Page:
What’s a damson plum? Well, if you’ve ever had sloe gin, you’re on the right track. Damsons and sloes are cousins, both found in the hedgerows of Britain, and both have been used to make booze for centuries, because the fruits are too tart and astringent to eat on their own.
In this spin on a sloe gin, Tamworth Distilling uses damson plums along with juniper, bitter orange, anise hyssop, and hops to create a unique yet familiar category designed for cocktailing — and making cocktails of a particular shade of ruddy orange.
On the nose, the gin offers a curious mix of fruit and herbaceous notes; those used to uber-sweet sloe gins will find this perhaps a bit heavier on the “gin” side of the equation than expected. Earthy with a juniper chaser, it’s the hops that tend to dominate, pairing fitfully with the tart damson plum element — which comes across with notes of underripe raspberry mixed with plum.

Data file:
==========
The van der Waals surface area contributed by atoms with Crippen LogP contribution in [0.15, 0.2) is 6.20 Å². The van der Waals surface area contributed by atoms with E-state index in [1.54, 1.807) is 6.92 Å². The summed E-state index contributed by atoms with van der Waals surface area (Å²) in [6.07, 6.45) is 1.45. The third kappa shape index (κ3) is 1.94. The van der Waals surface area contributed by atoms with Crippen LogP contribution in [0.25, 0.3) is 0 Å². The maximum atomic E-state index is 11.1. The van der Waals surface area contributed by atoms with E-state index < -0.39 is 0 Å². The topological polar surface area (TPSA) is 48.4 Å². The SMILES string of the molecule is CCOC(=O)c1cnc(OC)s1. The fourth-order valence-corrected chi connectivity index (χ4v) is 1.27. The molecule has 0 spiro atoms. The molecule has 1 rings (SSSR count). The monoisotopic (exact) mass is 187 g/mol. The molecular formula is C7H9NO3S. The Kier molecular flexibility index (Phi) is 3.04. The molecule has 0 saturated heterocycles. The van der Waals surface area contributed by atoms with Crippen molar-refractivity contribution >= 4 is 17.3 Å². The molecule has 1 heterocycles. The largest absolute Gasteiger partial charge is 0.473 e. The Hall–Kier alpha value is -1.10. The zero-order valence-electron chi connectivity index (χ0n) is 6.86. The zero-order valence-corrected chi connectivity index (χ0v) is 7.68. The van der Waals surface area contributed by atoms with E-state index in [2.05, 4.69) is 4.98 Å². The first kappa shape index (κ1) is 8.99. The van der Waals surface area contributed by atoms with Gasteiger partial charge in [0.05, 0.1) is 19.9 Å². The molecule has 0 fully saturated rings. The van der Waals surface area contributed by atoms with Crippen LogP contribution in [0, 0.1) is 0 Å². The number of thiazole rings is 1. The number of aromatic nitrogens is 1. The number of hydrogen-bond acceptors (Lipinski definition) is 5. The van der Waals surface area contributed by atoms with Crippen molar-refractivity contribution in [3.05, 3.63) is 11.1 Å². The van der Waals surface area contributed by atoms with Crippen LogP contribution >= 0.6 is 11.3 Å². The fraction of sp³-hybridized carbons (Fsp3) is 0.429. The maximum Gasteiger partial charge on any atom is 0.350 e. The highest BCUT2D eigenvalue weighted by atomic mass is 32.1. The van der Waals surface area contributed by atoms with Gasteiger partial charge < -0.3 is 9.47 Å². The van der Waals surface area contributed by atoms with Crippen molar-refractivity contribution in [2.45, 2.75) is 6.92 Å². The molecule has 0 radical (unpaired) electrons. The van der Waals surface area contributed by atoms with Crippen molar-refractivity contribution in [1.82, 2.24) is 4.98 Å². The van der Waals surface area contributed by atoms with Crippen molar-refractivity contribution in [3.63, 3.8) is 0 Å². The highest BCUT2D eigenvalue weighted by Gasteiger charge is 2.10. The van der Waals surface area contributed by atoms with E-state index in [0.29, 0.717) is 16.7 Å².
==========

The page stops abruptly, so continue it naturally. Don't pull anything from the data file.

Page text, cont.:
Things come together with more balance on the palate, which features sweet berry notes melding with juniper and an herbal character that comes across like black tea leaves. There’s a Tawny Port quality here that gives the gin a slightly oxidized feeling — and that added element helps this drink better solo than you get with a typical sloe gin. Those hops inform a slightly rustic but not disagreeable finish, again evoking a younger, sharper, and more aggressive Tawny.
Tamworth’s Damson Plum expression isn’t dramatically better than any of the high-end sloe gins out there, such as those from Sipsmith or Plymouth, but it the use of damson plum does at least make for an interesting point of differentiation. If you like your sloe gin on the more savory side — and don’t mind paying a premium — it’s worth a look as a potential new member of your back bar.
B+ / $55 / tamworthdistilling.com